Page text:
To save money on utilities, this couple dramatically reduced their home energy use by going back to some old-fashioned homesteading practices.
An old-fashioned pitcher pump attached to the kitchen sink not only cuts energy costs, it adds charm to the room and is fun to operate, too.
PHOTO: MARVIN BERG
My wife and I began our protest against the high cost of energy in a very small way: We turned off the pilot lights on the gas range. And we saw results—meager but satisfying—when our next utility bill arrived. That small savings convinced us that we could cut back on our power usage without sacrificing comfort, so we decided to level our guns at our disturbingly high consumption of electricity.
Our first scheme for reducing energy consumption involved running a waterline from the well to an old-fashioned pitcher pump that we installed on the countertop beside the sink (and the novelty of pumping our water by hand hasn't worn off yet!). Once again, we noticed a satisfactory decrease in the amount of energy used by our household. The electric water pump, which had previously run almost constantly, was now usually quiet, for the most part starting up only when the toilet was flushed. So, with a background of success to spur us on, we decided to rethink our relationship with the old commode!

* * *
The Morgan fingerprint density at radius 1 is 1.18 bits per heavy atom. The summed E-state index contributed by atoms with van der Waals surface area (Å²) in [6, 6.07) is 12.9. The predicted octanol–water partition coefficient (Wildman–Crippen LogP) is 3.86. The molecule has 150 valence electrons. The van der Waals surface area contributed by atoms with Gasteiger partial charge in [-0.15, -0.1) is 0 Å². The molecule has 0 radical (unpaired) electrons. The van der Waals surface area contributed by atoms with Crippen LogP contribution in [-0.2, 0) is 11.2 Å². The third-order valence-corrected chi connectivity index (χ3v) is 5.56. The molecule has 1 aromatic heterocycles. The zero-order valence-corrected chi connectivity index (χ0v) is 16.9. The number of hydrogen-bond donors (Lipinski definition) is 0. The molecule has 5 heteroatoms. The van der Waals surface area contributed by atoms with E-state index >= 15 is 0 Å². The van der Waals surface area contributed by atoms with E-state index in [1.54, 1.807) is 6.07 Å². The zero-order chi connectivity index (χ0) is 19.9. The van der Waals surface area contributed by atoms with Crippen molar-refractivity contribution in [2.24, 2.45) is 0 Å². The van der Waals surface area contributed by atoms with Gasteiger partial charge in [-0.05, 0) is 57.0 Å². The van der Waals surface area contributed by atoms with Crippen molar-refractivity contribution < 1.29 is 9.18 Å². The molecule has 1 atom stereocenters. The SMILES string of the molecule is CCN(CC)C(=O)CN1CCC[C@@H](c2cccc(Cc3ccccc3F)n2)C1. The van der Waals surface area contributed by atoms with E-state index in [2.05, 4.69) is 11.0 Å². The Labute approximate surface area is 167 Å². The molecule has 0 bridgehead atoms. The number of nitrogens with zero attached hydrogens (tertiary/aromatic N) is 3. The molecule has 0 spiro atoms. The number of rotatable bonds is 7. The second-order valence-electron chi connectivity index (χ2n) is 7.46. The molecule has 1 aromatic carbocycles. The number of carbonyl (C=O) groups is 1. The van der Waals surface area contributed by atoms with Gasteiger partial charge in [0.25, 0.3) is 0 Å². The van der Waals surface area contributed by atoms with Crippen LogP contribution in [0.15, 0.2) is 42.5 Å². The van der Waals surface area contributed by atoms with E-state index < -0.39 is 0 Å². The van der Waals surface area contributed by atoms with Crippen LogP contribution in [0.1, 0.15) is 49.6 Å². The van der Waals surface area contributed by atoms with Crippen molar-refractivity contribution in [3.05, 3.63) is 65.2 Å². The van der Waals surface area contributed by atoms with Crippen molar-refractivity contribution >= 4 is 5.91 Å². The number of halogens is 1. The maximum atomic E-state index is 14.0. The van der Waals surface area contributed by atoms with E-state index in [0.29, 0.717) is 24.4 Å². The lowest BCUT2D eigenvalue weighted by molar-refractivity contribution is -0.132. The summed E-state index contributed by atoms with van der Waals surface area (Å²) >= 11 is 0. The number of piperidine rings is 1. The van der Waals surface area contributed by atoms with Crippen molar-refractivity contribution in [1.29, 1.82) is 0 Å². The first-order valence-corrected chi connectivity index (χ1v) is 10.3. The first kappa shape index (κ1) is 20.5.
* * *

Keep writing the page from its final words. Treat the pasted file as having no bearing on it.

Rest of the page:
And we soon realized that the flush toilet actually provided a double-barreled opportunity for savings, because each use not only triggered the pump's electric motor, but also sent five gallons of precious water down the tube. Fortunately, we already had a fine outhouse (foolishly abandoned), and it was simple to remove the shovels, rakes, and other paraphernalia stored there and put the little building to better use. The pump still ran occasionally, but our electric bill took yet another dip. However, in spite of this victory, the thin metal disk on the electric meter resembled a whirling dervish at times, so we agreed that further economies were in order.
We turned to our recreational electricity gobbler, the television, with some misgivings. Like many families, we tended to turn on the "box" each evening and stare bleary-eyed at a succession of programs—"entertainment" which was too often obscene, mediocre, or both! We began our efforts by being more selective in our viewing, and—being firm and honest with ourselves—found that very few of the offerings were worth the power to pipe them in.